By Order (Civ. docket no. 5), filed June 21, 2013, I directed Alvarez-Santos to file, with the aid of counsel, a response to the respondent's Motion To Dismiss on or before July 31, 2013, and gave the respondent to and including August 16, 2013, to file any reply brief. After extensions of time to file a response, counsel for Alvarez-Santos filed a Report To The Court And Motion For Permission To Withdarw (Civ. docket no. 14) on November 27, 2013. In counsel's Report And Motion, counsel stated that, after a "thorough review of the record, " and communication with Alvarez-Santos, counsel had concluded that Alvarez-Santos had adequate command of English to communicate with counsel and the court without the assistance of an interpreter; that Alvarez-Santos asserted that he prepared his pro se § 2255 Motion and placed it in the prison mailing system on May 14, 2013, notwithstanding that his letter transmitting his § 2255 Motion and IFP Application was dated June 3, 2013; and that, if his § 2255 Motion was not timely under the "mailbox rule, " that "equitable tolling" should apply, because Alvarez-Santos was "diligent" in preparing his § 2255 Motion, because he is not well-educated and English is not his first language. Counsel submitted an Anders Brief (Civ. docket no. 15) in support of Alvarez-Santo's § 2255 Motion, incidentally addressing the timeliness issue, but requested that Alvarez-Santos be allowed to submit a pro se brief, as well.

In an Order (Civ. docket no. 16), filed on December 2, 2013, I granted counsel's Motion To Withdraw, gave Alvarez-Santos to and including January 11, 2014, to file a supplemental brief in support of his resistance to respondent's Motion To Dismiss, and gave the respondent to and including February 1, 2014, to file any reply. Alvarez-Santos did not file any supplemental brief, nor did the respondent file any reply.

Rule 12(b)(6) of the Federal Rules of Civil Procedure authorizes a pre-answer motion to dismiss for "failure to state a claim upon which relief can be granted." FED. R. CIV. P. 12(b)(6).[2] Although factual "plausibility" is ordinarily the central focus of Rule 12(b)(6) motions to dismiss under the Twom-bal standard, [3] various federal Circuit Courts of Appeals have expressly recognized, and the Eighth Circuit Court of Appeals has suggested, that the Twom-bal standard still permits dismissal pursuant to Rule 12(b)(6) of a claim that lacks a cognizable legal theory, in addition to permitting dismissal for factual implausibility. See, e.g., Somers v. Apple, Inc., 729 F.3d 953, 959 (9th Cir. 2013); Ball v. Famiglio, 726 F.3d 448, 469 (3d Cir. 2013) (a claim may be dismissed if it is based on an "indisputably meritless legal theory"); Commonwealth Property Advocates, L.L.C. v. Mortgage Electronic Registration Sys., Inc., 680 F.3d 1194, 1202 (10th Cir. 2011) ("Dismissal is appropriate if the law simply affords no relief."); see also Philadelphia Indem. Ins. Co. v. Youth Alive, Inc., 732 F.3d 645, 649 (6th Cir. 2013) (recognizing that a claim must plead sufficient facts under a "viable legal theory"); cf. Brown v. Mortgage Electronic Registration Sys., Inc., 738 F.3d 926, 933 n.7, 934 (8th Cir. 2013) (noting the appellate court's agreement "with the district court's sound reasoning that the facts pled do not state a cognizable claim under Arkansas law" and holding that dismissal pursuant to Rule 12(b)(6) was appropriate, because Arkansas law did not impose the purported duty on which an unjust enrichment claim and a state statutory claim were based). It is precisely the lack of a cognizable legal theory for Alvarez-Santos's § 2255 Motion, because it is untimely, that is the proper basis for the respondent's Motion To Dismiss in this case.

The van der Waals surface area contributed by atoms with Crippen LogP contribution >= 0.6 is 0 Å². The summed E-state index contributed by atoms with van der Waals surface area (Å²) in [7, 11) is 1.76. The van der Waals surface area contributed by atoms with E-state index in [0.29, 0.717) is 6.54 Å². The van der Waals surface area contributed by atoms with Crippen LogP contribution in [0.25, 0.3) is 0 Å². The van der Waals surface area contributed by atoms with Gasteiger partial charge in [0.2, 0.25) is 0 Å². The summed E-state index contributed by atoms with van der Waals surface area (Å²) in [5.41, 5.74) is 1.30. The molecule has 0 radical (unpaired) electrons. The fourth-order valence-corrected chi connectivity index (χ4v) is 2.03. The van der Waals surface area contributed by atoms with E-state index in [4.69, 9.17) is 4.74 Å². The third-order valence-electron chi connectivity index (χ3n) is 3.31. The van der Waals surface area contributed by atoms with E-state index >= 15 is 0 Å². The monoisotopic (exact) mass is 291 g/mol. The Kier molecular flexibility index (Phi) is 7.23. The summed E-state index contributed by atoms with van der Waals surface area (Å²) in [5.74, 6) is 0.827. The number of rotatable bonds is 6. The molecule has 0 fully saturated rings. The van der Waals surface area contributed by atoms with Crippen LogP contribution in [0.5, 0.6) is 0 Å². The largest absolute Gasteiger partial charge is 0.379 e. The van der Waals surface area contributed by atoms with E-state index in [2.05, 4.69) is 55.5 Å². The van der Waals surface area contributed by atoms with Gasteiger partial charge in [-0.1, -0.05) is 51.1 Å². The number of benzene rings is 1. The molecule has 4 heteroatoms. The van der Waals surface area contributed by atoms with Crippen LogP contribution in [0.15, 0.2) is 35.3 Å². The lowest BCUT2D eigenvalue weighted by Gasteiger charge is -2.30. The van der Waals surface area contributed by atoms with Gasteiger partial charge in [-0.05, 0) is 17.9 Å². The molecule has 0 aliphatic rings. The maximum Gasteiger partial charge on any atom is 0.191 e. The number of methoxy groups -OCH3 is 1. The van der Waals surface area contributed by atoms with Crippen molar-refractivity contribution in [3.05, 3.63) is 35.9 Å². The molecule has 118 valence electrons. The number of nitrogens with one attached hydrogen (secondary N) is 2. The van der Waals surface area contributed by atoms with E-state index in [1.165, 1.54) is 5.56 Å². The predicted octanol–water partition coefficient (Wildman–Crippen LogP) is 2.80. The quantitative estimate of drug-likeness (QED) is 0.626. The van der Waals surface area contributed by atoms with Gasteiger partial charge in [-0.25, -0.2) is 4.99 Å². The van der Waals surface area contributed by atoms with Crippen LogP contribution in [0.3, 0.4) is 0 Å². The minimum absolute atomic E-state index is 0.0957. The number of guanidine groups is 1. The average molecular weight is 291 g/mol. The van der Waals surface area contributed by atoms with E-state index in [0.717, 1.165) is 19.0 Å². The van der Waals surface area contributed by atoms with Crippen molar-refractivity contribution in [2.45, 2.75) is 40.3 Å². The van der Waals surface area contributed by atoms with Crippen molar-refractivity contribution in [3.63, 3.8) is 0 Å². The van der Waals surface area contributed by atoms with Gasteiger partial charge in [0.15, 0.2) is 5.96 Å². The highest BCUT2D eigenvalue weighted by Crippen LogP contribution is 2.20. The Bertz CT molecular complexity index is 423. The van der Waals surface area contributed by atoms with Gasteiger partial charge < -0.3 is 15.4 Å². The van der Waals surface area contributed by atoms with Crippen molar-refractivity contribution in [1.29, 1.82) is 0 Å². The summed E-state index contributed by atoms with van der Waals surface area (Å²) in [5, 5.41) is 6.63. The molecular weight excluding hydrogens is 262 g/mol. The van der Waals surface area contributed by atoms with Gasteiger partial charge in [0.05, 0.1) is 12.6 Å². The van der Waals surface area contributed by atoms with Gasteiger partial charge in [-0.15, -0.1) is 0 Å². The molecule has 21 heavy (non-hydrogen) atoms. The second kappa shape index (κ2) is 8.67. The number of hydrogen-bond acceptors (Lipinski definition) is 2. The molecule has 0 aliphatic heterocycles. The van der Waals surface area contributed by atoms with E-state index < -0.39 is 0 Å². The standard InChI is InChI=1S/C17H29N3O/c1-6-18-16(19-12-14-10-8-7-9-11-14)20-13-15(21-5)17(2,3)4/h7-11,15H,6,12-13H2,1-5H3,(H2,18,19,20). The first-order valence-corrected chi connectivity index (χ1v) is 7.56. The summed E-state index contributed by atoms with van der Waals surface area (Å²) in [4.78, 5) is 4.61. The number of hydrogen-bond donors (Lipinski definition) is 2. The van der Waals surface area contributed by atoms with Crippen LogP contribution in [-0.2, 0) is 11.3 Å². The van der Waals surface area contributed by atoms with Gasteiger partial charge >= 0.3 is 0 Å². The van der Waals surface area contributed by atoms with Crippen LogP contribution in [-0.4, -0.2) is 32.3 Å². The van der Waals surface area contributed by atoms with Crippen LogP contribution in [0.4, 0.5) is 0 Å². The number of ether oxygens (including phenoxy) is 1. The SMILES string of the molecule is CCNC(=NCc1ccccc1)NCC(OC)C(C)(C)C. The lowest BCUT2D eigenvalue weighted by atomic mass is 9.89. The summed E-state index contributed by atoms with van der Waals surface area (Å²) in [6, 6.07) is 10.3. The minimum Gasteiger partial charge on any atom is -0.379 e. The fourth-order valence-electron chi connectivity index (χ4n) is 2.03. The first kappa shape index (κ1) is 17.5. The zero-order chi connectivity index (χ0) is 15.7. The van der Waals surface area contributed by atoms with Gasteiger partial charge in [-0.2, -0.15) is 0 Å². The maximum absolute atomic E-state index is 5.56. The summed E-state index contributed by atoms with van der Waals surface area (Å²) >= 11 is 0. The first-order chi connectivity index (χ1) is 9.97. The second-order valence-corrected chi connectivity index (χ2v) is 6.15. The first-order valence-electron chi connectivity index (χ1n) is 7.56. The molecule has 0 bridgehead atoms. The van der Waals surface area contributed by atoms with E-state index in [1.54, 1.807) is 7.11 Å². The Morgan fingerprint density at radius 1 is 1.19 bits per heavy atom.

On the respondent's Motion To Dismiss pursuant to Rule 12(b)(6) in this case, I may consider the docket in the underlying criminal case, from which Alvarez-Santos seeks § 2255 relief, because it is "incorporated by reference or integral to [his] claim, '" Miller v. Redwood Toxicology Lab., Inc., 688 F.3d 928, 931 n.3 (8th Cir. 2012) (quoting 5B CHARLES ALAN WRIGHT & ARTHUR R. MILLER, FEDERAL PRACTICE AND PROCEDURE § 1357 (3d ed. 2004)), and because it is "necessarily embraced by the pleadings.'" Whitney, 700 F.3d at 1128 (quoting Mattes v. ABC Plastics, Inc., 323 F.3d 695, 697 n.4 (8th Cir. 2003)).

As amended by the AEDPA, 28 U.S.C. § 2255(f) provides as follows:

(f) A 1-year period of limitation shall apply to a motion under this section. The limitation period shall run from the latest of-
(1) the date on which the judgment of conviction becomes final;
(2) the date on which the impediment to making a motion created by governmental action in violation of the Constitution or laws of the United States is removed, if the movant was prevented ...